Lebendige Vergangenheit - Armida Parsi-Pettinella

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Lebendige Vergangenheit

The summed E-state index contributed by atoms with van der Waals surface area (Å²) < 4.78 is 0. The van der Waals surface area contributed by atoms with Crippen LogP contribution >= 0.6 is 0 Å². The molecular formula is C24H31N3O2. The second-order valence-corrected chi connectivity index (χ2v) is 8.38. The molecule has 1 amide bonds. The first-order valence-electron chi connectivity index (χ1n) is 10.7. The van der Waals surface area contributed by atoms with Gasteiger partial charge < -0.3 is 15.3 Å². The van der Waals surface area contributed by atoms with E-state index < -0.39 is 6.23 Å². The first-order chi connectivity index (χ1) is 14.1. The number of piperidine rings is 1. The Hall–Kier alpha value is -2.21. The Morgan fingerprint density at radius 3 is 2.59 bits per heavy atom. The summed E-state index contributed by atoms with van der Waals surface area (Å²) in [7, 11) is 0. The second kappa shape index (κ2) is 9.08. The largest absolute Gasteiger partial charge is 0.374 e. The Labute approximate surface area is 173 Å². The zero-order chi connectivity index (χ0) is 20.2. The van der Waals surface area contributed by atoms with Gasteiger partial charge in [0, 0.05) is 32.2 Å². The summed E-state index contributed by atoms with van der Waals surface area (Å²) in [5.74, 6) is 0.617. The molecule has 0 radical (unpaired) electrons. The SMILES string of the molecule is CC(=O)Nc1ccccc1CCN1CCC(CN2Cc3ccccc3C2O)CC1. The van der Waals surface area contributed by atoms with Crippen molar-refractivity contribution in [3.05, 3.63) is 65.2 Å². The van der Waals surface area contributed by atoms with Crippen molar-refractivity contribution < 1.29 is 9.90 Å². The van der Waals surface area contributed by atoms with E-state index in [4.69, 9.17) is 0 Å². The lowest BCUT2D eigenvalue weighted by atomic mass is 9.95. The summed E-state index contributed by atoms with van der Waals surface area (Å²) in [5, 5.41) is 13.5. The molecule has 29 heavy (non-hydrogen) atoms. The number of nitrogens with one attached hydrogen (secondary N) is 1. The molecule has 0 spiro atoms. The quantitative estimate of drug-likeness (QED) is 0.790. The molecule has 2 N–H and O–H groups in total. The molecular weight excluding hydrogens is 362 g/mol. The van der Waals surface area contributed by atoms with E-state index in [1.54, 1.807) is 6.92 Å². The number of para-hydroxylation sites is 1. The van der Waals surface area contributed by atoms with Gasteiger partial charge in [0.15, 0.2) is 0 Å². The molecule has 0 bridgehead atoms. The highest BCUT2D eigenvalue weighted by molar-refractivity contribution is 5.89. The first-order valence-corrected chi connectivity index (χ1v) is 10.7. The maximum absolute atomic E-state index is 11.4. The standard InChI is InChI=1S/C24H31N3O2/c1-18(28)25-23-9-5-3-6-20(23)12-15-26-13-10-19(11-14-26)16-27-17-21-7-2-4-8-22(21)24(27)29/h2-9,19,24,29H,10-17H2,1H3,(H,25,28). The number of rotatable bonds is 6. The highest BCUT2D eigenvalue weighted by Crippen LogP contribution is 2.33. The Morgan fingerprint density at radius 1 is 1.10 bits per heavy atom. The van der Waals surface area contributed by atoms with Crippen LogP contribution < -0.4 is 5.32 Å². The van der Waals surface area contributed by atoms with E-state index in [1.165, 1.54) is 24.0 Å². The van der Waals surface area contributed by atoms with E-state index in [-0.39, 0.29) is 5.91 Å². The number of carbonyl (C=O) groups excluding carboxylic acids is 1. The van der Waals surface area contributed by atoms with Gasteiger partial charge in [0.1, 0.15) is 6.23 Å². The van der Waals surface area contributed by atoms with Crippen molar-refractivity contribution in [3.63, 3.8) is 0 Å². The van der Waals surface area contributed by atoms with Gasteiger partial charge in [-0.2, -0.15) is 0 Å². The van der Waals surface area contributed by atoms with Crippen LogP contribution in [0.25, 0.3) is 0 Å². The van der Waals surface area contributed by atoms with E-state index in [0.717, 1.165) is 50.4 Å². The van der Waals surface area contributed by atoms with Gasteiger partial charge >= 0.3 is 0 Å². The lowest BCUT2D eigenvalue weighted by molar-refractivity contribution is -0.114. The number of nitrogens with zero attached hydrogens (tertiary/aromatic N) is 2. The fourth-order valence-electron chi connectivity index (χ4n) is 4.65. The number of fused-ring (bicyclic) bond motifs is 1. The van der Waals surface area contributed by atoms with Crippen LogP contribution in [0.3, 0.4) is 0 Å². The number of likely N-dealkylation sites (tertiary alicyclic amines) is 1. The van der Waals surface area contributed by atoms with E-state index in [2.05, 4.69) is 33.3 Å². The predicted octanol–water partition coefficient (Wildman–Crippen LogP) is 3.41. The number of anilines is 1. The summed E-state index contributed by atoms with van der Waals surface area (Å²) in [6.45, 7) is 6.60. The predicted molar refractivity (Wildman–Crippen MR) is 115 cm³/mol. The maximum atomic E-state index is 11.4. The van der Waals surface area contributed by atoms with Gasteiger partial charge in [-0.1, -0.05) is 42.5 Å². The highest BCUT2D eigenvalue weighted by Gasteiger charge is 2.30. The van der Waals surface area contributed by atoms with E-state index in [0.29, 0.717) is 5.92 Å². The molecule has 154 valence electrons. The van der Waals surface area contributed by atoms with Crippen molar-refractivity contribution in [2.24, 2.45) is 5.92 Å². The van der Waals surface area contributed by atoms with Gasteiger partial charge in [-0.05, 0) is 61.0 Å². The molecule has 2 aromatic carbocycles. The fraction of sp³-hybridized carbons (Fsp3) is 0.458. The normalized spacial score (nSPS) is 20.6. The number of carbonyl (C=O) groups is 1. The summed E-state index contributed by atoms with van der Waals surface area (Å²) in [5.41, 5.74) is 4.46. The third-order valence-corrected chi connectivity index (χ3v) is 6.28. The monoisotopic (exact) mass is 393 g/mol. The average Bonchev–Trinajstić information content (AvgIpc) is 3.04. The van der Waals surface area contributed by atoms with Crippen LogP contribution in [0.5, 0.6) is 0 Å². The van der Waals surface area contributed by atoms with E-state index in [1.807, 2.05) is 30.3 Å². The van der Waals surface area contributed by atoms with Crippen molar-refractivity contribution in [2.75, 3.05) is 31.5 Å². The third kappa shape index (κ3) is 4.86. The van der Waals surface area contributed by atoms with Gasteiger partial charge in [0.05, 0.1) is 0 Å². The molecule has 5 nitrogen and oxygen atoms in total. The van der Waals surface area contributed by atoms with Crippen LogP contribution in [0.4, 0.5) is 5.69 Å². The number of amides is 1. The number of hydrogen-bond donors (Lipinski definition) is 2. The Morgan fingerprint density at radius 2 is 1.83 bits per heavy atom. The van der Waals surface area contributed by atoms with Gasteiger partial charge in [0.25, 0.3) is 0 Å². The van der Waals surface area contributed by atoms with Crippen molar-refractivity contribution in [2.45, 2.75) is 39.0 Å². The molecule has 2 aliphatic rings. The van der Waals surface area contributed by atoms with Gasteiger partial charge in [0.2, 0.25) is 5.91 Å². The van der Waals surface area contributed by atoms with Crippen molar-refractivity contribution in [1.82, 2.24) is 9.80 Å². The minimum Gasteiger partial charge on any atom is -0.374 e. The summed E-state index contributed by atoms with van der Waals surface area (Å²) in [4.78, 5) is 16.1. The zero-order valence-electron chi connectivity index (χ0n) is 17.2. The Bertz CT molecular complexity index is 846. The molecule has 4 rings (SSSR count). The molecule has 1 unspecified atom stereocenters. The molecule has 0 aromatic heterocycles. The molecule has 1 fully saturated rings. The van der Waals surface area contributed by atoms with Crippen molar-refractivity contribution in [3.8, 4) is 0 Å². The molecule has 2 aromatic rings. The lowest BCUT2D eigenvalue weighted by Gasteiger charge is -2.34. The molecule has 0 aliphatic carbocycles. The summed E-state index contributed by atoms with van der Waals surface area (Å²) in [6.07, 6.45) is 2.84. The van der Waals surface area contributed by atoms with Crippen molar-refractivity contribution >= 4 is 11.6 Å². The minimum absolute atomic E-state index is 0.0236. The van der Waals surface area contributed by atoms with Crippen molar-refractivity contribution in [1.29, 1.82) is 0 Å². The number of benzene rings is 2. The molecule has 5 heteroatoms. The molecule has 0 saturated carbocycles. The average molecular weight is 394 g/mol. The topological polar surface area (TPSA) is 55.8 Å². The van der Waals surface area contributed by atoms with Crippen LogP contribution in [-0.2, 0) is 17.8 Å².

Armida Parsi was born on 30 August 1868 in Gallese near Rome. It is extremely difficult to find information about her. This is especially surprising because - as evidenced by her recordings - she was one of the finest singers under contract to the Fonotipia label and, from a collector's point of view, was certainly one of the most reliable. Nevertheless, her career remained mostly limited to Italy: she was never heard at London's Covent Garden, New York's Metropolitan Opera, the Opera or the Opera Comique in Paris, the Vienna Staatsoper or Teatro Colon in Buenos Aires, at least not after 1908. One may well wonder where she sang at all! Parsi made her debut in 1893, and by 1895 she was singing at La Scala, where her first performance was on 26 December 1895 as Anne Boleyn in Henri VIII by Saint-Saens. Felia Litvinne was Catherine d' Aragon and Mario Sammarco was Henri VIII. Parsi sang nine performances that season. Samson et Dalila premiered on 4 January 1896, with Litvinne as Dalila; in the following 12 performances, Parsi and Isabella Gianoli alternated in the role of Dalila. Giovan Battista de Negri was Samson and Giuseppe Pacini sang the role of the High Priest at several performances. The following month, on 18 February, there was a performance of Mascagni's Guglielmo Ratcliff, with Parsi as Margherita singing with De Negri and Pacini. (This, however, was not the world premiere, as reported in several sources; it had occurred one year earlier, on 16 February 1895, with Della Rogers as Margherita.) The final series of performances of the season began on 7 March 1896, with Hamlet by Thomas, featuring Parsi as Gertrude, Giuseppina Huguet as Ophelia and Sammarco in the title role. In 1897-98 Parsi was at the Teatro Nacional de Sao Carlos in Lisbon at the same time as the great Mario Ancona. lt is not known what roles she sang there. She must have sung in the Italian provinces after that, but in any case she was then back at La•Scala as Parsi-Pettinella, having married the conductor Pettinella. The first of nine performances of Franchetti's Asrael under Toscanini took place on 28 February 1903, with Parsi-Pettinella singing Lovelta. On 11 March of the same year - in what was the most brilliant cast of her career - she appeared in Verdi's Un ballo in maschera with Oreste Luppi as Samuel, Antonio Magini-Coletti as Renato, Linda Micucci-Betti as Amelia and the great Giovanni Zenatello as Riccardo. Toscanini conducted (this was the famous series of 12 performances, in which Toscanini stormed from the stage on 14 April after the second act because the audience demanded a repeat performance from Zenatello, a11d the conductor refused to comply). lm April 1904 Parsi-Pettinella sang at the Teatro del Opera in Buenos Aires. The performances included Lohengrin in a star-studded cast with Giuseppe Borgatti, Marfa Farnetti, Pasquale Amato and Adamo Didur. On 15 and 18 March 1906 she sang Eboli in Verdi's Don Carlo at the Monte-Carlo Opera. The work was sung in French by Geraldine Farrar, Emilio de Marchi, Maurice Renaud, Feodor Chaliapin, Maximilien-Nicolas Bouvet and Paolo Ananian. Brunetto conducted. On 30 January 1910 she returned to La Scala in what was probably her greatest role, Dalila in Samson et Dalila. Antonio Paoli, Alfredo Brondi and Enrico Moreo were her partners. In the 1910-1911 season she was engaged to sing at the Teatro Regio in Turin, but it is impossible to say what roles she sang there. The cast lists were very short and never included the mezzo-soprano. At this point Armida Parsi-Pettinella vanishes. But it is clear that she was by no means an unimportant singer and artist. She sang entire seasons at La Scala as a member of brilliant casts. She made guest performances at other opera houses, although not at the most important, and she seldom performed in minor roles. Parsi-Pettinella also sang roles in operas that later disappeared from the stage, and thus was clearly open to newer music. At La Scala she competed directly with such singers as Elisa Bruno, Elisa Petri, Maria Gay, Adriana Guerrini, Eleanor de Cisneros, Guerrina Fabbri, Felia Litvinne and Nini Frascani and was apparently up to such competition. It would truly be unfair to classify her as a second­ class singer, and her recordings offer clear evidence of the high esteem that she deserves. She died on 9 January 1949 in Milan at the Casa di Riposa, the home that Verdi founded for retired musicians. Berlin Court Opera that same year. After 1913 she was called Arndt-Ober in Germany, and so it is likely that that was the year when she married her teacher. She became world-famous, how­ ever, under her maiden name. In New York to this day she remains unforgotten as Margarete Ober. For four seasons she was the Met's leading mezzo-soprano, not only in Wagnerian roles, but also as Dalila, Amneris, Azucena, Laura in La Gioconda, Katharine in Der Widerspenstigen Zähmung, Octavian in the first American Rosenkavalier in 1913, and Alisoun in the world premiere of De Koven's The Canterbury Pilgrims in 1917. On 27 April 1917, after the United States had entered World War I, she ended her Met career with a performance of Boris Godunov in Atlanta. Imprudently trusting the American sense of justice, she sued the Met for 50,000 dollars due to breach of contract, but she lost the suit because her "intense hatred of America" was given as the grounds for her dismissal. She was interned, and then in 1919 attempted to organise a German opera season at the Lexington Theater with her former colleagues from the Met. The venture quickly collapsed, and she returned to Germany. In Berlin she resumed her successful career. While theatres were closed for the summer the singer, barely in her 20s, found an area of activity more important to her than an invitation to Bayreuth: in 1922…